This self-deception can manifest as explanations like “they didn’t mean to hurt me” or “it’s my fault they acted this way.” Such justifications often serve as a coping mechanism, allowing victims to maintain their emotional connection to the abuser and alleviate the cognitive dissonance caused by the abuse.

However, these rationalizations perpetuate the cycle of trauma bonding, making it harder for victims to recognize the harm they’re enduring and further ensnaring them in an abusive relationship.

RELATED: 9 Telltale signs of a pathological liar.

7. Not being able to leave the relationship.

The inability to leave is the most challenging sign of trauma bonding that showcases the tight grip an abusive relationship can have on its victims. Despite recognizing the harm they endure, individuals caught in a trauma bond often find themselves trapped in the relationship.

This inability to leave is rooted in a complex interplay of emotions, fear, emotional dependency, and a distorted sense of loyalty to the abuser. The trauma bond creates a compelling psychological connection that, despite its toxicity, can be as strong as any healthy bond.

This intense attachment can make it excruciatingly difficult for victims to envision life without their abuser, even when their well-being and safety are at stake.

Types of abuse where trauma bonding can be present.

It’s important to recognize that trauma bonding is not exclusive to any particular type of abuse and can occur in various contexts. Understanding the signs and seeking support from professionals and loved ones is crucial for breaking free from these toxic bonds and beginning the healing process.

  1. Domestic Violence: Victims of physical or emotional abuse within intimate partner relationships can develop trauma bonds with their abusers. The cycle of violence, where abuse is followed by apologies and moments of tenderness, can reinforce these bonds.
  2. Child Abuse: Children who experience abuse at the hands of parents, caregivers, or other family members can form trauma bonds. The dependency on caregivers, coupled with the fear and emotional turmoil caused by abuse, can create strong emotional connections.
  3. Sexual Abuse: Survivors of sexual abuse may also experience trauma bonding with their abusers. The manipulation and emotional coercion used by perpetrators can lead survivors to feel trapped and emotionally connected to their abusers.
  4. Cults and Manipulative Groups: Individuals involved in cults or manipulative groups often experience trauma bonding with their leaders or fellow members. Isolation from the outside world, emotional manipulation, and the promise of belonging can create powerful bonds.
  5. Human Trafficking and Stockholm Syndrome: Victims of human trafficking or those who have been kidnapped may develop Stockholm Syndrome, a specific form of trauma bonding where hostages feel sympathy and loyalty toward their captors as a survival mechanism.
  6. Bullying and Peer Abuse: Some individuals who are subjected to bullying or peer abuse can develop trauma bonds with their tormentors, especially when they feel isolated and have no support from peers or adults.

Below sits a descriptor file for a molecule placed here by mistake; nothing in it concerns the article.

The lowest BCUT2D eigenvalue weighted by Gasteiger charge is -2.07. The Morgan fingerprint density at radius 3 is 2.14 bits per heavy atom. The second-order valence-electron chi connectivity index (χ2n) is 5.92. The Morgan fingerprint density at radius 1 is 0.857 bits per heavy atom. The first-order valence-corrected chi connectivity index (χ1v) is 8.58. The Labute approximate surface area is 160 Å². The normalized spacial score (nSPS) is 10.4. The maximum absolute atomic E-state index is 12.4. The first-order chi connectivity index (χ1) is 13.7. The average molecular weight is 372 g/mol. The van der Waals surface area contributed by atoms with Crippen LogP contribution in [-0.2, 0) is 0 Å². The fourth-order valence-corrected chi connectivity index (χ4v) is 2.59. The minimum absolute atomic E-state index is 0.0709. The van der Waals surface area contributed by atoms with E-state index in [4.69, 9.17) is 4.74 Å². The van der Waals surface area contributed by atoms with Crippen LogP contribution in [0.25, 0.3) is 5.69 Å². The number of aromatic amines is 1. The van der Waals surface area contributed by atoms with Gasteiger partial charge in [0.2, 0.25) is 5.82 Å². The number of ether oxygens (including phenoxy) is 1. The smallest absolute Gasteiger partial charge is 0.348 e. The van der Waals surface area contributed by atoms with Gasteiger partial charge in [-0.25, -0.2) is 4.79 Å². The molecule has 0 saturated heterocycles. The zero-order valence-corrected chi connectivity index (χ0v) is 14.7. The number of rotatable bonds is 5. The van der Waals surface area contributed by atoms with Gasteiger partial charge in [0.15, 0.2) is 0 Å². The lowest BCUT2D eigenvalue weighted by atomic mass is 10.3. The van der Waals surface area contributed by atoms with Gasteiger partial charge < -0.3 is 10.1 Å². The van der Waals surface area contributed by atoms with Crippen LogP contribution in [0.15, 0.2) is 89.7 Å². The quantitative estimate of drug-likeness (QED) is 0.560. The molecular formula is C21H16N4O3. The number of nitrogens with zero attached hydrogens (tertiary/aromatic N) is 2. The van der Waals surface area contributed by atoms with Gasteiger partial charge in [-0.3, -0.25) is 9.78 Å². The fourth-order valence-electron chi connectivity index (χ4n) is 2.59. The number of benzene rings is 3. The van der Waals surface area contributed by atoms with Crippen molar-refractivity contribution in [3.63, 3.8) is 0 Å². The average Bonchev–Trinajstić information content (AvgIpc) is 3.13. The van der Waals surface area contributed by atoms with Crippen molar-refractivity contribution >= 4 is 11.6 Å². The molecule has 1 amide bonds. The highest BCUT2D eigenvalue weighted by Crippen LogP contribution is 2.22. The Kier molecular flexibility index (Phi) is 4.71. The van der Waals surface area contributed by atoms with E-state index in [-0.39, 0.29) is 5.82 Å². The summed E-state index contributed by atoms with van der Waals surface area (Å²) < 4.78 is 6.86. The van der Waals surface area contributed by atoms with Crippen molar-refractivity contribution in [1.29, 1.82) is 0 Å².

7. Abuse by Authority Figures: Abuse perpetrated by authority figures, such as teachers, coaches, or religious leaders, can lead to trauma bonding when victims feel powerless to resist or report the abuse due to fear or manipulation.

How to break free from a trauma bond.

Breaking free from a trauma bond can be challenging, but it is essential for one’s well-being and recovery. Here are a few key strategies to help individuals break free from a trauma bond:

  • Seek professional help: Reach out to therapists, counselors, or support groups specializing in trauma and abuse to gain insights, coping strategies, and emotional support.
  • Build a support network: Connect with friends and family who can offer emotional support and a safe environment to discuss your situation.
  • Develop safety plans: Plan for your safety, both emotionally and physically, in case you decide to leave the abusive relationship.
  • Educate yourself: Learn about trauma bonding, the dynamics of abusive relationships, and the red flags of abuse to gain clarity about your situation.
  • Set boundaries: Establish and maintain clear boundaries to protect yourself emotionally and physically from the abuser.
  • Consider restraining orders: If necessary, consult with legal professionals to explore options like restraining orders for your safety.
  • Focus on self-care: Prioritize self-care activities that promote healing, including therapy, exercise, mindfulness, and engaging in hobbies you enjoy.
  • Create a new life plan: Develop a vision for your life beyond the trauma bond, setting goals and taking steps toward a healthier, happier future.
  • Develop a safety exit plan: If you decide to leave, create a well-thought-out exit plan that includes a safe place to go, access to resources, and support.
  • Practice patience: Breaking a trauma bond takes time and effort. Be patient with yourself and seek help when needed. Note, that this is only in non-severe cases of abuse, in more severe cases, getting out of the situation as fast as possible is evident.


Trauma bonding is a complicated and often invisible phenomenon that can trap individuals in unhealthy and abusive relationships. Recognizing the signs of trauma bonding is the first step toward helping yourself or someone you care about break free from the cycle of abuse.

If you or someone you know is experiencing trauma bonding, seeking the support of a therapist or counselor can be a big step in healing and building healthier relationships in the future.

Remember, you deserve love and respect, and there is help available to break the chains of trauma bonding.